This procedure supports The University of Queensland’s (UQ) Fraud and Corrupt Conduct Policy and identifies the minimum mandatory requirements for all UQ staff, affiliates, volunteers and members of Senate in the prevention of fraud and corrupt conduct. The definition of ‘corrupt conduct’, staff, affiliates and volunteers is provided in the appendix of this procedure.

This procedure does not specify how complaints or information that involves or may involve reasonably suspected Corrupt Conduct by the Vice-Chancellor and President (the public official of the University) are to be dealt with. Refer to the Complaints of Corrupt Conduct against the Vice-Chancellor and President Policy.

2.0    Process and Key Controls

UQ is committed to an integrated approach to prevent and control fraud and corrupt conduct at UQ or involving UQ. This approach is based on the ‘three lines’ assurance model and the key themes of the Australian Standard AS8001:2008 Fraud and Corruption Control (Australian Standard) including its guidance on planning and resourcing. The key themes are demonstrated by UQ’s efforts to Prevent, Detect and Respond to fraud and corrupt conduct risks.

  1. The key controls designed to prevent fraud and corrupt conduct at UQ include the development of a sound ethical culture through communication and awareness.

    1. UQ’s Code of Conduct states that all staff must not engage in corrupt or fraudulent conduct or maladministration, and should report genuinely suspected or known instances of fraud, corrupt conduct.

    2. All staff must complete Code of Conduct and Fraud and Corruption training and also attend induction programs as soon as practicable after commencing employment at UQ.

  2. The key controls designed to detect fraud and corrupt conduct include a responsibility on staff to report their concerns as soon as practical to their supervisor or senior manager in their work area or directly to UQ’s Integrity and Investigations Unit (IIU).  This is supported at UQ by:

    1. complaints management processes to facilitate the reporting of fraud and corrupt conduct concerns;

    2. processes and systems for post-transactional review and data mining; and

    3. internal and external audit activities.   

  3. The key controls designed to respond to identified instances of fraud and corrupt conduct include:

    1. the conduct of inquiries and investigations by suitably qualified and trained staff or external contractors;

    2. clear policies and procedures for dealing with incidences of fraud and corrupt conduct, including processes for referring matters to the Crime and Corruption Commission (CCC); and

    3. effective disciplinary proceedings.

3.0    Key Requirements

3.1    Organisational Commitment

To give effect to its position of zero tolerance of fraud and corrupt conduct and to meet its legislative obligations UQ will:

  1. Take all reasonable steps to proactively establish a culture and an operating environment that overtly and emphatically denounces fraud and corrupt conduct at UQ, including the strong endorsement of this policy and procedures.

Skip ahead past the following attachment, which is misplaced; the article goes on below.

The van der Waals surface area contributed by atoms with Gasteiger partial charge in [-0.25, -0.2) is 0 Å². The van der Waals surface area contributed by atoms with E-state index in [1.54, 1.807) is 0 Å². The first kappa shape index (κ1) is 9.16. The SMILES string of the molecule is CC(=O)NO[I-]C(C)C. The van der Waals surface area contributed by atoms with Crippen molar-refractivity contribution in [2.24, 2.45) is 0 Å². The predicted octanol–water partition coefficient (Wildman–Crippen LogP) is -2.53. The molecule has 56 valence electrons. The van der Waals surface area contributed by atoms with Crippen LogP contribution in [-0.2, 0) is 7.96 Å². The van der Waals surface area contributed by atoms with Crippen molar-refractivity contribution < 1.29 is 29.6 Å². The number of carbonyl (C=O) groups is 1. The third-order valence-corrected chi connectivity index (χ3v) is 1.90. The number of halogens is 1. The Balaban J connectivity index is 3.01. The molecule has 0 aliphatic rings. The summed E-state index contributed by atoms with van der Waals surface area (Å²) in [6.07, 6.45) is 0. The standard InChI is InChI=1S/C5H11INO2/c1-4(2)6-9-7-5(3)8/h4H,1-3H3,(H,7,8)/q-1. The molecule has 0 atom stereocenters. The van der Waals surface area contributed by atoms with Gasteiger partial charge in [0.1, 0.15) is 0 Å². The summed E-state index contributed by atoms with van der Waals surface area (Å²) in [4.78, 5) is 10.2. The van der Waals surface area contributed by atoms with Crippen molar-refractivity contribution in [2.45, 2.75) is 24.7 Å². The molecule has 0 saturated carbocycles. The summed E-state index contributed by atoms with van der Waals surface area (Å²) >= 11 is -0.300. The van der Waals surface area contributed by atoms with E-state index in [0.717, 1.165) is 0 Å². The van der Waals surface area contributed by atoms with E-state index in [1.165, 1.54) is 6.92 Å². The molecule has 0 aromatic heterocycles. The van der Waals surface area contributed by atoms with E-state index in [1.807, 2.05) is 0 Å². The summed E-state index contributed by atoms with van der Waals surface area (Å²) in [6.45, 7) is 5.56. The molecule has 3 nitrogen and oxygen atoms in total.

2. Effectively manage the risks of fraud and corrupt conduct at UQ by:

    1. Assessing the risks of fraud and corrupt conduct in all its operations, business activities and projects.

    2. Designing and implementing appropriate controls to manage the risks, paying particular attention to minimising the opportunities for engaging in fraud and corrupt conduct.

    3. Monitoring and reviewing the effectiveness of the controls and addressing any deficiencies. 

    4. Providing assurance on the effective management of the risks of fraud and corrupt conduct.

  3. Encourage and facilitate, through planning and provision of resources, the identification and honest disclosure and reporting of activities and behavior that are fraud and corrupt conduct or appear to be so.

Unless directed otherwise by the CCC, the IIU will refer all corrupt conduct allegations to the CCC for assessment. Investigations will be conducted in accordance with the UQ’s Complaints Management Policy and Procedures as well as the CCC’s guide ‘Corruption in focus’.

Substantiated allegations will be referred to the appropriate decision-maker for consideration.

3.1.1   Public Interest Disclosures

UQ will manage public interest disclosures (PID) in accordance with its Public Interest Disclosure Policy and Procedures.

3.1.2    Corrective Measures – Systemic Issues

Following an investigation into suspected fraud and corrupt conduct, evidence must be provided to the IIU on request from management to demonstrate how systemic issues were dealt with, including what corrective measures were taken to eliminate or minimise the risks that were identified. 

3.2    Prevention

3.2.1    Internal Controls

UQ ensures its internal controls are sufficient to manage corporate risk through its commitment to the ‘Three lines of defence’ assurance model.

3.2.2    Staff Training and Awareness

Staff training can go beyond Code of Conduct and Fraud and Corruption Awareness Training and may also include additional training on:

  • culture awareness

  • accountability

  • internal controls.

UQ’s Staff Development portal provides access to staff training schedules.

3.2.3    Risk Assessment

UQ will conduct fraud and corrupt conduct risk assessments in accordance with its Enterprise Risk Management Framework (ERMF) to assess how the level and type of risks to UQ should be addressed.

3.3    Detection

3.3.1    Reporting reasonably suspected cases of fraud and corrupt conduct

UQ will ensure the proper reporting of all reasonably suspected cases of fraud and corrupt conduct and will provide protection for those that report fraud and corrupt conduct from harm for doing so. Where appropriate, protection will be provided to those that disclose these types of matters under the Public Interest Disclosure Act 2010 and the relevant UQ policy.

3.3.2    Data mining and post-transactional review

UQ conducts real time computer system analysis using systems such as Continuous Control Monitoring (CCM) to identify fraudulent transactions and potential integrity risks such as a vendor having the exact same address or bank details as a staff member.